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A City Lost--and Found

February 18, 1996|Jim Heimann | Jim Heimann is author of "Car Hops and Curb Service: A History of the American Drive-In Restaurant" (Chronicle)

By its nature, the architectural landscape of Los Angeles is in constant flux. Demands on land usage determine a landmark's value, and today's architectural gem could be tomorrow's vacant lot. In a city where change equals progress and any structure more than 25 years old is viewed with suspicion, there remains an impressive array of distinctive buildings, reminding us of what Los Angeles once was and still might be. Herewith a sampling of deceased structures (a) and their remaining counterparts (b):

EXTINCT

1a) Pan Pacific Building, above, (William Wurdeman and Welton Beckett): A victim of bureaucratic snafus and civic neglect, the city's premiere example of streamline moderne was destroyed by arson in 1989. It was the centerpiece of a vibrant aerodynamic architectural style that flourished in L.A. during the 1930s and early '40s.

2a) Simon's Drive-In, Tiny Naylor's: Once indicative of L.A.'s preeminent car culture, the drive-in restaurant has been wiped off the city grid. Taking its place at well-traveled intersections is the ubiquitous mini-mall.

3a) Entertainment/Pleasure Piers: Once Santa Monica Bay boasted up to 10 piers, offering amusement park rides, ballrooms, cafes and a Pacific breeze to thousands of pre-Disneyland pleasure-seekers.

4a) Richfield Building (Morgan, Walls and Clements): Redolent of the oil revenue that built it, this black and gold Art Deco masterpiece was leveled in the '60s to make way for high-rises.

5a) Carthay Circle Theater (Dwight Gibbs): Surrounded by a plain of stucco houses, the theater's elegant tower beckoned movie stars out of the hills of Hollywood to the industry's A-list premieres. Though it was demolished in 1969, to make way for corporate headquarters, the surrounding area retains its name.

6a) Wilshire Brown Derby (Herbert Somborn): For all intents and purposes, the symbol of an anything-goes-L.A. is gone. In its place is a silver orb perched on the second level of a mini-mall.

7a) Pacific Ocean Park Entry (Fred Harpman Jr.): Built in 1958, P.O.P was the last remodel of a decades-old amusement pier. The entrance arch was a fluted six-finger design, reminiscent of a starfish, capped by rotating sea horses and plastic bubbles.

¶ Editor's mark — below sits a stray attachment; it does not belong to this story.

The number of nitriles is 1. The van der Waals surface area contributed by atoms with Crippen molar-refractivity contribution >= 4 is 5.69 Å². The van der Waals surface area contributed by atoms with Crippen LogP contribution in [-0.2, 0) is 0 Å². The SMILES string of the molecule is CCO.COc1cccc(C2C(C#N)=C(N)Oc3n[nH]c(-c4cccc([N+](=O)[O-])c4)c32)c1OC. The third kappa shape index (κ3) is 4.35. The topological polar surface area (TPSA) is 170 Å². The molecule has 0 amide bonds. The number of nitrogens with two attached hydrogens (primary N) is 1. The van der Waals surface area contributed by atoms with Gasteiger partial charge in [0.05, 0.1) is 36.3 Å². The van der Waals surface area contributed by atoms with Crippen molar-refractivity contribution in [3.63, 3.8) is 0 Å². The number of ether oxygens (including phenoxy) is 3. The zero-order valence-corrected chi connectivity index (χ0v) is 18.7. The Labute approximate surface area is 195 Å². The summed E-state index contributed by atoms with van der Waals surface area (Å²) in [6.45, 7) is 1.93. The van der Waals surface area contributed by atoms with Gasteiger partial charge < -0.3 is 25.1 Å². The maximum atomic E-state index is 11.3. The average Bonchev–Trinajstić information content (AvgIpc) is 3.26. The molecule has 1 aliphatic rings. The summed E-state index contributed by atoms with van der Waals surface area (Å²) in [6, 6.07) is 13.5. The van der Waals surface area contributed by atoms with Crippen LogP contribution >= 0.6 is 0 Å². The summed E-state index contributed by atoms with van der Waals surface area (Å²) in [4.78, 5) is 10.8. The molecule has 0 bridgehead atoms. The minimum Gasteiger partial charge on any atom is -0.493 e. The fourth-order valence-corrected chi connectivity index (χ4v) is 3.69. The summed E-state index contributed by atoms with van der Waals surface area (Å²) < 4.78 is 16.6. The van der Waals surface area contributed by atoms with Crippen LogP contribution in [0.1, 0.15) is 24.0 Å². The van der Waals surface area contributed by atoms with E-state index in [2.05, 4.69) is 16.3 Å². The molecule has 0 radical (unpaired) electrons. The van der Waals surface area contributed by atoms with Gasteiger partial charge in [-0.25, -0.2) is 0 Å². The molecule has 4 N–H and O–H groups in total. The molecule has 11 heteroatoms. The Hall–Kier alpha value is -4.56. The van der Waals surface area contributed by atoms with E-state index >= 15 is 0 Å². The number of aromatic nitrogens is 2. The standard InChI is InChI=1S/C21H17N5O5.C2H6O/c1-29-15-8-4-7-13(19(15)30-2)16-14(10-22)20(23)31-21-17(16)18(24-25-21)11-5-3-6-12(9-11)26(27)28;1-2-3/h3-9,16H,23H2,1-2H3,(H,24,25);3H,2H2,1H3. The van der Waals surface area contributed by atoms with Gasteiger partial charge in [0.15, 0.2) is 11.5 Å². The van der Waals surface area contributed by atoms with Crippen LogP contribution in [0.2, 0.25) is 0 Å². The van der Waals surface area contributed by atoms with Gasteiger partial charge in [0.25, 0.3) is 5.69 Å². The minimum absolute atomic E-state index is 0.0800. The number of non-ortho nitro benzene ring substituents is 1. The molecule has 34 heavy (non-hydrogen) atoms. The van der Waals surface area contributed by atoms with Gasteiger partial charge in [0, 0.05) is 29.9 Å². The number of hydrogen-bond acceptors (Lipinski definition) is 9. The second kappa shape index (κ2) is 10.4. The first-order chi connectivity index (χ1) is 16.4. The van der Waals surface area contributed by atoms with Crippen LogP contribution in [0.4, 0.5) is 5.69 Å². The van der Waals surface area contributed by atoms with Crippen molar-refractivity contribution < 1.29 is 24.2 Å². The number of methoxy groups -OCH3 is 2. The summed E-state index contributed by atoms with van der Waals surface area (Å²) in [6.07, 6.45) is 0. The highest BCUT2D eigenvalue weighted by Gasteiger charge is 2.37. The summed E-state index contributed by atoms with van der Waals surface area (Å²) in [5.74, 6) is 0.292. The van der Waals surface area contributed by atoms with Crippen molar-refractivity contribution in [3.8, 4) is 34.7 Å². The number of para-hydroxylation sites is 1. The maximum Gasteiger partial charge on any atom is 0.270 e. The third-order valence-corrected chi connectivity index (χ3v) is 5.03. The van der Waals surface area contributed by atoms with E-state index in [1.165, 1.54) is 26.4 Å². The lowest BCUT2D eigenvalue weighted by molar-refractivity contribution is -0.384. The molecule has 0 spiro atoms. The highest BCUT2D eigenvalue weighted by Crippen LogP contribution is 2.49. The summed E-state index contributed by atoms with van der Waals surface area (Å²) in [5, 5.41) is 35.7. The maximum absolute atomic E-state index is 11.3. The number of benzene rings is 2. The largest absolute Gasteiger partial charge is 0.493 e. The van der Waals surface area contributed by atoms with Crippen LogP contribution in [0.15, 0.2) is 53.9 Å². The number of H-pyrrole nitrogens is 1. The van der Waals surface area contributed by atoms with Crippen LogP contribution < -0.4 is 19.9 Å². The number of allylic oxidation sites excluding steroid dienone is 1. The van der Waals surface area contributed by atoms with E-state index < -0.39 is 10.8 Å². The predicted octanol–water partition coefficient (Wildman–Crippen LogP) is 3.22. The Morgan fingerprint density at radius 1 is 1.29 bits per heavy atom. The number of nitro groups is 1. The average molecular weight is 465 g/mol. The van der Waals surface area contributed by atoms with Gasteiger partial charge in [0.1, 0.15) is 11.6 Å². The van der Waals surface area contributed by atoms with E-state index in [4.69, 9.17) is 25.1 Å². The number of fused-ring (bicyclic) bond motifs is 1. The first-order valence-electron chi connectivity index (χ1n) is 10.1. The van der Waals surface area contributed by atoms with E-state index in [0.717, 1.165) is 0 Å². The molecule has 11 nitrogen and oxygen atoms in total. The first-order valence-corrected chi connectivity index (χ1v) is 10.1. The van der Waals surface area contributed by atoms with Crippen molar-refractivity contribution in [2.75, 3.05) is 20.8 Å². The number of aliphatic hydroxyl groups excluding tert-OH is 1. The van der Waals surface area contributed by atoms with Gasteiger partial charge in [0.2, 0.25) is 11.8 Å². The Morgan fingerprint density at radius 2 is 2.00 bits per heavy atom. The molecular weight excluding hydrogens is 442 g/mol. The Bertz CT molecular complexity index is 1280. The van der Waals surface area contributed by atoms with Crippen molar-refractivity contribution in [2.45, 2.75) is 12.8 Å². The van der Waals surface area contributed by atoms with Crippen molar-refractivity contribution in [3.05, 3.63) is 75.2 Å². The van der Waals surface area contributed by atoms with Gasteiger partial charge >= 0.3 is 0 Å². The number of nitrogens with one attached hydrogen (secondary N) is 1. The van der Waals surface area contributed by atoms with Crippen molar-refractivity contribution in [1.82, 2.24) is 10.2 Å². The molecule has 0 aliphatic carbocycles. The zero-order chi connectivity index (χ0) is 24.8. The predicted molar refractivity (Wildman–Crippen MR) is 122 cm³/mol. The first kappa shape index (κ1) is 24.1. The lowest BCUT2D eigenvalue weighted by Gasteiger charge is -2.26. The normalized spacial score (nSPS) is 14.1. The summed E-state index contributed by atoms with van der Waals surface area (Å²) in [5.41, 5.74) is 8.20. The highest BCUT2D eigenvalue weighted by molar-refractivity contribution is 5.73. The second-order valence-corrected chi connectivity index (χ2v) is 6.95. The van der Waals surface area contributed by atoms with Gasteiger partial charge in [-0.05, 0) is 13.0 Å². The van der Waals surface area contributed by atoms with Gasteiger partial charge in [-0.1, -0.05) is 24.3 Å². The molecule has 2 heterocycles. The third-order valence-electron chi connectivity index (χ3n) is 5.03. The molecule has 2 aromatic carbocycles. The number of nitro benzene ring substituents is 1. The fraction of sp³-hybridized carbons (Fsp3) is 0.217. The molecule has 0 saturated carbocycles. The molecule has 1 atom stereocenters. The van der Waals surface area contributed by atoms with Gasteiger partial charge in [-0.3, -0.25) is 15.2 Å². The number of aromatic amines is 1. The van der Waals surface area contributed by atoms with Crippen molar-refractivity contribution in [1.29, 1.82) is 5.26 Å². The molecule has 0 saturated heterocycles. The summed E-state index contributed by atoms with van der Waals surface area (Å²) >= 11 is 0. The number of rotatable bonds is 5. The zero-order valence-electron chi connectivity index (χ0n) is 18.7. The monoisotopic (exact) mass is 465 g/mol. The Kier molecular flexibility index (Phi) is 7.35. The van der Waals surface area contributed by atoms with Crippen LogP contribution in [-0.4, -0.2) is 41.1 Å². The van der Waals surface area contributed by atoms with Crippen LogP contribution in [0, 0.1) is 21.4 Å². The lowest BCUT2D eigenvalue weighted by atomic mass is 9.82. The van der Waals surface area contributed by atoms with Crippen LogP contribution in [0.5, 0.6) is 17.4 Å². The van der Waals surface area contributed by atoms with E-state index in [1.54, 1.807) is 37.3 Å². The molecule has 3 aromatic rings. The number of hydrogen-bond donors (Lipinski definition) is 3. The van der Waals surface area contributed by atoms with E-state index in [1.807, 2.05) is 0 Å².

8a) Gilmore Stadium Complex (Earl Gilmore, developer): As part of a larger complex that included a baseball field, a drive-in theater, the Pan Pacific Auditorium and Farmers Market, the stadium was the scene of numerous sports activities. Its replacement, CBS Television City, made its demise palpable.

EXTANT

1b) Bullock's Wilshire (John and Donald B. Parkinson): Created a few years before the Pan Pacific, this Art Deco gem sits vacant, in pristine condition, awaiting its reincarnation. The grand porte-cochere at the rear of the building--so the most elaborate entrance opens on to the parking lot, not the street--emphasizes the automobile's powerful influence on Los Angeles architecture.

2b) Bob's Big Boy (Toluca Lake), Pann's, Ships: As heir to auto-restaurant dining, a few Googie-era coffee shops remain scattered throughout Los Angeles, lone sentries in a fast-food world.

3b) Santa Monica Pier (Charles I.E. Looff, et. al.): Although other piers in the South Bay exit, Santa Monica Pier is the last remnant of a bygone era in which concerts, food and amusement rides co-exist.

4b) Bradbury Building (George Wyman): Past the 100-year mark, this remains one of the city's grandest interiors. The stately center court, dappled by sunbeams flowing through the glass skylight, still has its original open-air elevator cages.

5b) Mann's Chinese Theater (Meyer and Holler): Hollywood's most enduring landmark is one of the last links to the glory days of the movie palace. Besieged by tourists who regard its forecourt of movie-star imprints as their Holy Grail, the theater's very existence offers a glimmer of hope that all is not lost in the city of dreams.

6b) Chiat/Day Inc. Advertising (Frank O. Gehry and Greg Walsh): Claes Oldenburg and Coosje van Bruggen's massive binoculars continue L.A.'s tradition of wacko roadside architecture--though Gehry's sleek buildings flanking the parking entrance provide a cool contrast.

7b) LAX Theme Building (Paul Williams): Heralding the arrival of commercial jet travel, this theme building of Los Angeles' airport is a lasting monument to the city's optimism.

8b) The Coliseum (John and Donald B. Parkinson): Upgraded and retrofitted, the grande dame of L.A.'s sports and events venues resides in quiet grandeur amid Exposition Park, awaiting its new role.

Future Saves

Kentucky Fried Chicken Outlet (Grinstein and Daniels Associates): By its nature, this is disposable architecture. A fast-food outlet that deftly serves a mobile Los Angeles, the Neo-constructivist gem at 340 N. Western Ave. is a prime candidate for preservation exemplifying late 20th-century urban-roadside architecture.

Mini-Malls: Fast-forward 30 years from now as most mini-malls self-destruct and it becomes apparent a few good examples should survive. The Post-Modern MM at 3rd and La Cienega deserves landmark status as a prime example of this architectural type.

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